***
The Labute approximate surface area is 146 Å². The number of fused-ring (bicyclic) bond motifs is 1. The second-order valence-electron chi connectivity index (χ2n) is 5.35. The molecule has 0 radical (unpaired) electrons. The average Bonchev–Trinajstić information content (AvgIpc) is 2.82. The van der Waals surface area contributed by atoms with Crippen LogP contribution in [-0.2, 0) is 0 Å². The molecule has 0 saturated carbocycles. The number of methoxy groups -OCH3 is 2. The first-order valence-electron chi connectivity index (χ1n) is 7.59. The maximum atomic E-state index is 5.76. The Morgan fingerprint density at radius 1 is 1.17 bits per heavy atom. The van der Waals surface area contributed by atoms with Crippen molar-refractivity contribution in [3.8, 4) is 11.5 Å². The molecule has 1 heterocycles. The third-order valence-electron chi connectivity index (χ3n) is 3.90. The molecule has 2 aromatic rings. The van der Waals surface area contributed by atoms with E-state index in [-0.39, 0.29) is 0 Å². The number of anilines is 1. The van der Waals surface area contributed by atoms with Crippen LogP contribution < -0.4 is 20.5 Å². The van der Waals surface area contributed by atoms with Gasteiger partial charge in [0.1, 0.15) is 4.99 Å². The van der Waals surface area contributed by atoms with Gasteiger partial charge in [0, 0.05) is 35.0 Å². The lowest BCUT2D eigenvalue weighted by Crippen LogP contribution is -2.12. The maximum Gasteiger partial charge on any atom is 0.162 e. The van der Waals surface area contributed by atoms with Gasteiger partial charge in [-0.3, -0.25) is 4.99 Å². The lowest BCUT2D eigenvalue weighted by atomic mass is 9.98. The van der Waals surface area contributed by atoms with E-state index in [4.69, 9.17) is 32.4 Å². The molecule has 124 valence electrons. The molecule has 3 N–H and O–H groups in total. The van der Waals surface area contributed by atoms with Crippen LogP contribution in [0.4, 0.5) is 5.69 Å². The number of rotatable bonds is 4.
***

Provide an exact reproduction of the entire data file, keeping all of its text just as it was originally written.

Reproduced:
The Labute approximate surface area is 146 Å². The number of fused-ring (bicyclic) bond motifs is 1. The second-order valence-electron chi connectivity index (χ2n) is 5.35. The molecule has 0 radical (unpaired) electrons. The average Bonchev–Trinajstić information content (AvgIpc) is 2.82. The van der Waals surface area contributed by atoms with Crippen LogP contribution in [-0.2, 0) is 0 Å². The molecule has 0 saturated carbocycles. The number of methoxy groups -OCH3 is 2. The first-order valence-electron chi connectivity index (χ1n) is 7.59. The maximum atomic E-state index is 5.76. The Morgan fingerprint density at radius 1 is 1.17 bits per heavy atom. The van der Waals surface area contributed by atoms with Crippen molar-refractivity contribution in [3.8, 4) is 11.5 Å². The molecule has 1 heterocycles. The third-order valence-electron chi connectivity index (χ3n) is 3.90. The molecule has 2 aromatic rings. The van der Waals surface area contributed by atoms with E-state index in [-0.39, 0.29) is 0 Å². The number of anilines is 1. The van der Waals surface area contributed by atoms with Crippen LogP contribution < -0.4 is 20.5 Å². The van der Waals surface area contributed by atoms with Gasteiger partial charge in [0.1, 0.15) is 4.99 Å². The van der Waals surface area contributed by atoms with Gasteiger partial charge in [0, 0.05) is 35.0 Å². The lowest BCUT2D eigenvalue weighted by Crippen LogP contribution is -2.12. The maximum Gasteiger partial charge on any atom is 0.162 e. The van der Waals surface area contributed by atoms with Gasteiger partial charge in [-0.3, -0.25) is 4.99 Å². The lowest BCUT2D eigenvalue weighted by atomic mass is 9.98. The van der Waals surface area contributed by atoms with E-state index in [4.69, 9.17) is 32.4 Å². The molecule has 124 valence electrons. The molecule has 3 N–H and O–H groups in total. The van der Waals surface area contributed by atoms with Crippen LogP contribution in [0.4, 0.5) is 5.69 Å². The number of rotatable bonds is 4.